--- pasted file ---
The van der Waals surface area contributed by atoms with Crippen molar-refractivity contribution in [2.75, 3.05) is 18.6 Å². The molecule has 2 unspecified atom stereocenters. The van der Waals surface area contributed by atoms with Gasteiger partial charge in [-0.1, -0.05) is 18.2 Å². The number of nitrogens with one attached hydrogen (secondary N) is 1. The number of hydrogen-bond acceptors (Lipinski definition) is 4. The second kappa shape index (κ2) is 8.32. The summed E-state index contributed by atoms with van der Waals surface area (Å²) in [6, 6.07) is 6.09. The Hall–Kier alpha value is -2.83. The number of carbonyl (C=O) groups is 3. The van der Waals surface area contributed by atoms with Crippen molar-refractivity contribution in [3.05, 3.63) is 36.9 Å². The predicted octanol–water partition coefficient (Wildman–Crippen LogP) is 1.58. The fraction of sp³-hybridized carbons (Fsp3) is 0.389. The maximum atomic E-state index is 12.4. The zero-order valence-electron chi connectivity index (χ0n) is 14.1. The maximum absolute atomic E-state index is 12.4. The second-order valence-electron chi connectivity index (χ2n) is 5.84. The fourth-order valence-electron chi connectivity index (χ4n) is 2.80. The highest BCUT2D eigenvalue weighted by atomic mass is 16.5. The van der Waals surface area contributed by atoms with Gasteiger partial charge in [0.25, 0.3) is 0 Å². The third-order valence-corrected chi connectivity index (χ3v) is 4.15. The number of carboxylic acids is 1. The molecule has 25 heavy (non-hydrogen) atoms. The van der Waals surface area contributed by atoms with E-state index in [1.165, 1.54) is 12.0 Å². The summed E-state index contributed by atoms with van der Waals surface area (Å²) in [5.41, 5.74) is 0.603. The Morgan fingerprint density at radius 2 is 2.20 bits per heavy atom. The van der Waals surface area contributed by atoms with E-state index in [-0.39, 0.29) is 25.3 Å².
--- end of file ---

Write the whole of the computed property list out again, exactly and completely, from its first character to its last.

The van der Waals surface area contributed by atoms with Crippen molar-refractivity contribution in [2.75, 3.05) is 18.6 Å². The molecule has 2 unspecified atom stereocenters. The van der Waals surface area contributed by atoms with Gasteiger partial charge in [-0.1, -0.05) is 18.2 Å². The number of nitrogens with one attached hydrogen (secondary N) is 1. The number of hydrogen-bond acceptors (Lipinski definition) is 4. The second kappa shape index (κ2) is 8.32. The summed E-state index contributed by atoms with van der Waals surface area (Å²) in [6, 6.07) is 6.09. The Hall–Kier alpha value is -2.83. The number of carbonyl (C=O) groups is 3. The van der Waals surface area contributed by atoms with Crippen molar-refractivity contribution in [3.05, 3.63) is 36.9 Å². The predicted octanol–water partition coefficient (Wildman–Crippen LogP) is 1.58. The fraction of sp³-hybridized carbons (Fsp3) is 0.389. The maximum atomic E-state index is 12.4. The zero-order valence-electron chi connectivity index (χ0n) is 14.1. The maximum absolute atomic E-state index is 12.4. The second-order valence-electron chi connectivity index (χ2n) is 5.84. The fourth-order valence-electron chi connectivity index (χ4n) is 2.80. The highest BCUT2D eigenvalue weighted by atomic mass is 16.5. The van der Waals surface area contributed by atoms with Gasteiger partial charge in [0.25, 0.3) is 0 Å². The third-order valence-corrected chi connectivity index (χ3v) is 4.15. The number of carboxylic acids is 1. The molecule has 25 heavy (non-hydrogen) atoms. The van der Waals surface area contributed by atoms with E-state index in [1.165, 1.54) is 12.0 Å². The summed E-state index contributed by atoms with van der Waals surface area (Å²) in [5.41, 5.74) is 0.603. The Morgan fingerprint density at radius 2 is 2.20 bits per heavy atom. The van der Waals surface area contributed by atoms with E-state index in [-0.39, 0.29) is 25.3 Å².